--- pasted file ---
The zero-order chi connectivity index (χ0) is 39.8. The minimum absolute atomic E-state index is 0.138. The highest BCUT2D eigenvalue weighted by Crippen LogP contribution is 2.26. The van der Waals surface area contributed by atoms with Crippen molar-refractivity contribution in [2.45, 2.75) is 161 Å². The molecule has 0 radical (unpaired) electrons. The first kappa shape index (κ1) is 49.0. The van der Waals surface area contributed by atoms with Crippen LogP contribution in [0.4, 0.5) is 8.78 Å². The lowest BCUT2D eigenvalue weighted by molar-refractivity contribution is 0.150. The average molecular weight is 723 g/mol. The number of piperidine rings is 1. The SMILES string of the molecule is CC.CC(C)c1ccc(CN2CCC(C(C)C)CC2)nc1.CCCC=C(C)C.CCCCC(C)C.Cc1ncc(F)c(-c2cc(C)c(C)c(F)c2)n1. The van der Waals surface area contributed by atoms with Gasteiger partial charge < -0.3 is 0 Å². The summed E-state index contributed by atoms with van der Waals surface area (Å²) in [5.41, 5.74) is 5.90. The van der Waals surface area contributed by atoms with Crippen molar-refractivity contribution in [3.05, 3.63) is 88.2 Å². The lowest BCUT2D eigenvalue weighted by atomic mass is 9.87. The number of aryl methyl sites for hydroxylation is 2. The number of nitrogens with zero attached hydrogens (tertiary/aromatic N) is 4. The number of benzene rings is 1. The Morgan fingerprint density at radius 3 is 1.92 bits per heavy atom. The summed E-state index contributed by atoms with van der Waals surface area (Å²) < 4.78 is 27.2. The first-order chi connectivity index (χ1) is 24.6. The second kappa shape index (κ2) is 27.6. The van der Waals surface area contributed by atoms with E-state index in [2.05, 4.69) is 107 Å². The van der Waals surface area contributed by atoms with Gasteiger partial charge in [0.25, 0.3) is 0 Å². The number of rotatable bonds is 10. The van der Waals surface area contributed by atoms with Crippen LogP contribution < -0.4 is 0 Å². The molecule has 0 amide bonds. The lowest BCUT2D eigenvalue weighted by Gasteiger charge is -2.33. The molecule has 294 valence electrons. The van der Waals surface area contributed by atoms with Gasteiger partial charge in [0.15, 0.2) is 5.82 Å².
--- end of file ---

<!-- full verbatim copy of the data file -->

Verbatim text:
The zero-order chi connectivity index (χ0) is 39.8. The minimum absolute atomic E-state index is 0.138. The highest BCUT2D eigenvalue weighted by Crippen LogP contribution is 2.26. The van der Waals surface area contributed by atoms with Crippen molar-refractivity contribution in [2.45, 2.75) is 161 Å². The molecule has 0 radical (unpaired) electrons. The first kappa shape index (κ1) is 49.0. The van der Waals surface area contributed by atoms with Crippen LogP contribution in [0.4, 0.5) is 8.78 Å². The lowest BCUT2D eigenvalue weighted by molar-refractivity contribution is 0.150. The average molecular weight is 723 g/mol. The number of piperidine rings is 1. The SMILES string of the molecule is CC.CC(C)c1ccc(CN2CCC(C(C)C)CC2)nc1.CCCC=C(C)C.CCCCC(C)C.Cc1ncc(F)c(-c2cc(C)c(C)c(F)c2)n1. The van der Waals surface area contributed by atoms with Gasteiger partial charge < -0.3 is 0 Å². The summed E-state index contributed by atoms with van der Waals surface area (Å²) in [5.41, 5.74) is 5.90. The van der Waals surface area contributed by atoms with Crippen molar-refractivity contribution in [3.05, 3.63) is 88.2 Å². The lowest BCUT2D eigenvalue weighted by atomic mass is 9.87. The number of aryl methyl sites for hydroxylation is 2. The number of nitrogens with zero attached hydrogens (tertiary/aromatic N) is 4. The number of benzene rings is 1. The Morgan fingerprint density at radius 3 is 1.92 bits per heavy atom. The summed E-state index contributed by atoms with van der Waals surface area (Å²) < 4.78 is 27.2. The first-order chi connectivity index (χ1) is 24.6. The second kappa shape index (κ2) is 27.6. The van der Waals surface area contributed by atoms with E-state index in [2.05, 4.69) is 107 Å². The van der Waals surface area contributed by atoms with Gasteiger partial charge in [0.25, 0.3) is 0 Å². The number of rotatable bonds is 10. The van der Waals surface area contributed by atoms with Crippen LogP contribution < -0.4 is 0 Å². The molecule has 0 amide bonds. The lowest BCUT2D eigenvalue weighted by Gasteiger charge is -2.33. The molecule has 294 valence electrons. The van der Waals surface area contributed by atoms with Gasteiger partial charge in [0.15, 0.2) is 5.82 Å².